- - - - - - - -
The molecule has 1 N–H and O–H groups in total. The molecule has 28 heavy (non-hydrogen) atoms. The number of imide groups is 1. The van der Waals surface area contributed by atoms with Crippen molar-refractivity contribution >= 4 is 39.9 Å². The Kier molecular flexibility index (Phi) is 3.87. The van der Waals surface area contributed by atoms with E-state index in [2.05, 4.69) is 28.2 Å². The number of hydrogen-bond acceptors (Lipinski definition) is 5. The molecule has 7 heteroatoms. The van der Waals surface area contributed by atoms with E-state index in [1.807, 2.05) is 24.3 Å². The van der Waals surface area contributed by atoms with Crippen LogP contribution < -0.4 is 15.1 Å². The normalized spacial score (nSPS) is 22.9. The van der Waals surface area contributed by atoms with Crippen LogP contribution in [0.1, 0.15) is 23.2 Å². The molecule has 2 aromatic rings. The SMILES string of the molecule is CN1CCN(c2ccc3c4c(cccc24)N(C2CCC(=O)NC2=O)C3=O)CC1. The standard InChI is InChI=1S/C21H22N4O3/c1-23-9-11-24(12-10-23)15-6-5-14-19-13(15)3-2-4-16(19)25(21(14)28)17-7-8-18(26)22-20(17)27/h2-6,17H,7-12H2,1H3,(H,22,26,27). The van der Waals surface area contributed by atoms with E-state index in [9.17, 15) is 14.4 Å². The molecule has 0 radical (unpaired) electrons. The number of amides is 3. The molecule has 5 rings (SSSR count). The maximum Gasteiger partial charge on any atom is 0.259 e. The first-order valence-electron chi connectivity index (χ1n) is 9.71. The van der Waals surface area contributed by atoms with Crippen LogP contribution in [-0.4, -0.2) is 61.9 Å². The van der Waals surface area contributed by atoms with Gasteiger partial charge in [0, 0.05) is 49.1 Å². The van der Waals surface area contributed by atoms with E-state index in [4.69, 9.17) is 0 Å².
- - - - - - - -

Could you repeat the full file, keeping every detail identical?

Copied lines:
The molecule has 1 N–H and O–H groups in total. The molecule has 28 heavy (non-hydrogen) atoms. The number of imide groups is 1. The van der Waals surface area contributed by atoms with Crippen molar-refractivity contribution >= 4 is 39.9 Å². The Kier molecular flexibility index (Phi) is 3.87. The van der Waals surface area contributed by atoms with E-state index in [2.05, 4.69) is 28.2 Å². The number of hydrogen-bond acceptors (Lipinski definition) is 5. The molecule has 7 heteroatoms. The van der Waals surface area contributed by atoms with E-state index in [1.807, 2.05) is 24.3 Å². The van der Waals surface area contributed by atoms with Crippen LogP contribution < -0.4 is 15.1 Å². The normalized spacial score (nSPS) is 22.9. The van der Waals surface area contributed by atoms with Crippen LogP contribution in [0.1, 0.15) is 23.2 Å². The molecule has 2 aromatic rings. The SMILES string of the molecule is CN1CCN(c2ccc3c4c(cccc24)N(C2CCC(=O)NC2=O)C3=O)CC1. The standard InChI is InChI=1S/C21H22N4O3/c1-23-9-11-24(12-10-23)15-6-5-14-19-13(15)3-2-4-16(19)25(21(14)28)17-7-8-18(26)22-20(17)27/h2-6,17H,7-12H2,1H3,(H,22,26,27). The van der Waals surface area contributed by atoms with E-state index in [9.17, 15) is 14.4 Å². The molecule has 0 radical (unpaired) electrons. The number of amides is 3. The molecule has 5 rings (SSSR count). The maximum Gasteiger partial charge on any atom is 0.259 e. The first-order valence-electron chi connectivity index (χ1n) is 9.71. The van der Waals surface area contributed by atoms with Crippen LogP contribution in [-0.4, -0.2) is 61.9 Å². The van der Waals surface area contributed by atoms with Gasteiger partial charge in [0, 0.05) is 49.1 Å². The van der Waals surface area contributed by atoms with E-state index in [4.69, 9.17) is 0 Å².